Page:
How Can I Help Teachers Being Pushed Out by New Law?
Congress has reauthorized the Elementary and Secondary
Education Act (ESEA), the statute formerly known as No Child Left
Behind. The new statute, Every Student Succeeds Act, was signed into law by President Obama on December 10, 2015.
attorney writes: "I have been approached by highly qualified
teachers who are being pushed out of their positions by law changes.
I am looking for guidance about how these caring teachers can continue
The law that requires states to upgrade teacher qualifications is
a federal law, the No
Child Left Behind Act of 2001. This law requires all teachers
to be "highly qualified" (to demonstrate competence in the
subjects they teach) by the end of the 2005-2006 school year.
When the law was passed, many people hoped that exceptions would be
carved out for various groups so they would not have to become highly
qualified. This did not happen.
In fact, when Congress reauthorized
the Individuals with Disabilities Act in December 2004, they clarified
that the highly
qualified teacher requirements apply to special education teachers
too. The only exception that I am aware of is that teachers in
rural areas (who often teach several subjects) were given one additional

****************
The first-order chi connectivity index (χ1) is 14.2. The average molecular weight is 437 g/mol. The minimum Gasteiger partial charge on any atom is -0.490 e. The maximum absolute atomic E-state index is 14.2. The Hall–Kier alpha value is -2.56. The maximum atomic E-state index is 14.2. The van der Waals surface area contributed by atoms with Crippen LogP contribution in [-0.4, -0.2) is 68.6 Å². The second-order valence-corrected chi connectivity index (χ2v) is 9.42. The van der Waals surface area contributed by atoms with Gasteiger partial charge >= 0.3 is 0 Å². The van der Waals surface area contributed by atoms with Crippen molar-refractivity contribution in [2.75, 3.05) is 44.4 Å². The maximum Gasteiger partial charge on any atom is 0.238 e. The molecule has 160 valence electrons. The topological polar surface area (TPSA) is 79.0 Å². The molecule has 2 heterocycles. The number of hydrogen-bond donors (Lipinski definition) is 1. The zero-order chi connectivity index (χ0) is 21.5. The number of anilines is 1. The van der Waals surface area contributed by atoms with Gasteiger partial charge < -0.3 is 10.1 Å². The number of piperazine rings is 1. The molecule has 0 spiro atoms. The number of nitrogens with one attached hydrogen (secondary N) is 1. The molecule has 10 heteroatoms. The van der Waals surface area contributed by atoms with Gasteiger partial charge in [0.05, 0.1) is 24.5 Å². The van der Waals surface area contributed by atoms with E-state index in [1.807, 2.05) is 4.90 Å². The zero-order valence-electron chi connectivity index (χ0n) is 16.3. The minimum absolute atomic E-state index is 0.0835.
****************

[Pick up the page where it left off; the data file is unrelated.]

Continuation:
year to become highly qualified - that's it.
The law required states to establish standards that aligned teacher
certification to knowledge of core academic subjects. The term core
academic subjects" means English, reading or language arts, mathematics,
science, foreign languages, civics and government, economics, arts,
history, and geography (Title IX, Section 9101(11)).
In exchange for federal funds, states had to develop academic standards,
align student testing to the standards, and align teacher certification
to these standards. As this was accomplished, school districts had
to ensure that their teachers meet these standards.
Federal funds flow from the state to school districts. School districts
can use funds for professional development and training to ensure
that their teachers meet these requirements. Teachers in all states
need to find out what they need to do to meet their state standards.
Since teachers have to be highly qualified by the end of the 2005-2006
school year, the teachers you represent don't have any more time to
There are several ways teachers can meet these standards - they can
have a major in the subject(s) they teach or they can take an exam
to demonstrate their competence.
If you are representing the interests of teachers who do not meet
these requirements, you need to be knowledgeable about the No Child
Left Behind Act, the purpose of the law, and the teacher quality requirements.
You may want to get a copy of Wrightslaw:
No Child Left Behind - it contains the full text of the NLCB
statute with commentary and analyses. It also includes separate chapters
that address the interests of different groups - teachers, school
administrators, parents, academics, school leaders, and attorneys.
The book includes a NCLB
CD-ROM of publications and resources about the law.
In addition, we built a NCLB
site on Wrightslaw that includes these sections:
You can help the teachers you represent by encouraging them to learn
about this law - it will have a huge impact on their lives.
Good luck to you,